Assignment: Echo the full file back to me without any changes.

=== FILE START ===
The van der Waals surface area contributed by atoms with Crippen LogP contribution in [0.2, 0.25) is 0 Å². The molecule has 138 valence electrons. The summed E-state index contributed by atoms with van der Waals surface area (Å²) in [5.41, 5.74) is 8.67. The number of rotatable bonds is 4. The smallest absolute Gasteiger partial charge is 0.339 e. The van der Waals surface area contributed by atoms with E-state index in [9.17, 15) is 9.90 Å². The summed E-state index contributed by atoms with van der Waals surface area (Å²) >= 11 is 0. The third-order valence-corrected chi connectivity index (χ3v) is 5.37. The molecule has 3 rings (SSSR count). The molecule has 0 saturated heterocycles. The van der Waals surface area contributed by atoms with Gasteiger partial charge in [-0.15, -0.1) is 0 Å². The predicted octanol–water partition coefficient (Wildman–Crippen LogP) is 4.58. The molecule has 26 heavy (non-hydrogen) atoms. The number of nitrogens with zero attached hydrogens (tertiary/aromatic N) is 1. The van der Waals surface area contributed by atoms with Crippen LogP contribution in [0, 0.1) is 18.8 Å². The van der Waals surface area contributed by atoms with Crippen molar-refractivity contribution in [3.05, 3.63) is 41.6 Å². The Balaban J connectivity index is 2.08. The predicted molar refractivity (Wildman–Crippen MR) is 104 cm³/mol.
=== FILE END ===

The van der Waals surface area contributed by atoms with Crippen LogP contribution in [0.2, 0.25) is 0 Å². The molecule has 138 valence electrons. The summed E-state index contributed by atoms with van der Waals surface area (Å²) in [5.41, 5.74) is 8.67. The number of rotatable bonds is 4. The smallest absolute Gasteiger partial charge is 0.339 e. The van der Waals surface area contributed by atoms with E-state index in [9.17, 15) is 9.90 Å². The summed E-state index contributed by atoms with van der Waals surface area (Å²) >= 11 is 0. The third-order valence-corrected chi connectivity index (χ3v) is 5.37. The molecule has 3 rings (SSSR count). The molecule has 0 saturated heterocycles. The van der Waals surface area contributed by atoms with Gasteiger partial charge in [-0.15, -0.1) is 0 Å². The predicted octanol–water partition coefficient (Wildman–Crippen LogP) is 4.58. The molecule has 26 heavy (non-hydrogen) atoms. The number of nitrogens with zero attached hydrogens (tertiary/aromatic N) is 1. The van der Waals surface area contributed by atoms with Crippen LogP contribution in [0, 0.1) is 18.8 Å². The van der Waals surface area contributed by atoms with Crippen molar-refractivity contribution in [3.05, 3.63) is 41.6 Å². The Balaban J connectivity index is 2.08. The predicted molar refractivity (Wildman–Crippen MR) is 104 cm³/mol.